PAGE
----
Science & Technology
Vast lava reservoir found under Yellowstone
April 25, 2015 | 54 comments
Yellowstone sits atop a huge supervolcano. Image Credit: CC BY-SA 3.0 David Monniaux
A chamber containing 11,200 cubic miles of molten rock has been found below Yellowstone National Park.
Underneath the ideallic lakes, canyons and forests that make up one of America's most popular tourist destinations lies the beating heart of an apocalyptic behemoth - a supervolcano with the potential to wreak widespread devastation were it to ever erupt.
While there is fortunately no sign that this slumbering beast is planning to do so any time soon, scientists have been busy recording the first three-dimensional images of the volcano's interior in an effort to learn as much as possible about it.
What they've found is that a magma chamber situated around 28 miles below Yellowstone contains a staggering 11,200 cubic miles of molten rock - enough to fill the entire Grand Canyon 14 times over.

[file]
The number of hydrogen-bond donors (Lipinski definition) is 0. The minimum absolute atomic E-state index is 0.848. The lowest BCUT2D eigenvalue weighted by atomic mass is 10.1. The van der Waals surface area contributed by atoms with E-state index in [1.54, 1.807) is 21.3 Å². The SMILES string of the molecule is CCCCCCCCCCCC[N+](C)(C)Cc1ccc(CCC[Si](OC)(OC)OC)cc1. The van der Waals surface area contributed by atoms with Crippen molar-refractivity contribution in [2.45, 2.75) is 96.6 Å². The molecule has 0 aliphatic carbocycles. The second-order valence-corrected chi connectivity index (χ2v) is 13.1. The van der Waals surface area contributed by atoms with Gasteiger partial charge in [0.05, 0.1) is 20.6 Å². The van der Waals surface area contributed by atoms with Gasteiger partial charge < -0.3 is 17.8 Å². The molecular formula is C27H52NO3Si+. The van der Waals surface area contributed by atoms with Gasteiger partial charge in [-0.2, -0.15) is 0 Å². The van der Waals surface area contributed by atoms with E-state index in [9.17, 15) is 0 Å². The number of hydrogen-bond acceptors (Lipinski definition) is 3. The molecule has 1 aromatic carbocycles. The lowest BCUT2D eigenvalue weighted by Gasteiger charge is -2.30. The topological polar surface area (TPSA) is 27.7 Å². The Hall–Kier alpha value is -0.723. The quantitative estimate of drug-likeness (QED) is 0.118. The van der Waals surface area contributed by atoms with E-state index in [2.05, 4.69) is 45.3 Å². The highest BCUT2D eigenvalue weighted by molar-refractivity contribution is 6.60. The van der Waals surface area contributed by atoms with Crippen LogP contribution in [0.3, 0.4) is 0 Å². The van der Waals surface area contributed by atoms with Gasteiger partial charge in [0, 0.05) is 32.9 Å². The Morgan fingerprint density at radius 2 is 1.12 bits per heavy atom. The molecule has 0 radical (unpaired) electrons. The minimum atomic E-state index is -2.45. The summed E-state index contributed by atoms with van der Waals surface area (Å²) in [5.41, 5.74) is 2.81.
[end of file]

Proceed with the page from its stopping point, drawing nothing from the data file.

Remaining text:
This is in addition to a second smaller chamber which contains 2,500 cubic miles of lava.
"Every additional thing we learn about the Yellowstone volcanic system is one more piece in the puzzle, and that gets us closer to really understanding how the volcanic system works," said study co-author Fan-Chi Lin, a geologist from the University of Utah.
"If we could better understand the transport properties of magmatic fluids, we could get a better understanding of the timing and, therefore, where we are in the volcanic cycle."
The last time the volcano erupted was 640,000 years ago however the chances of it happening again in any given year are fortunately quite small at around 1 in 700,000.
Soon it may even be possible to predict exactly when it will happen many years in advance.
Source: Smithsonian Magazine
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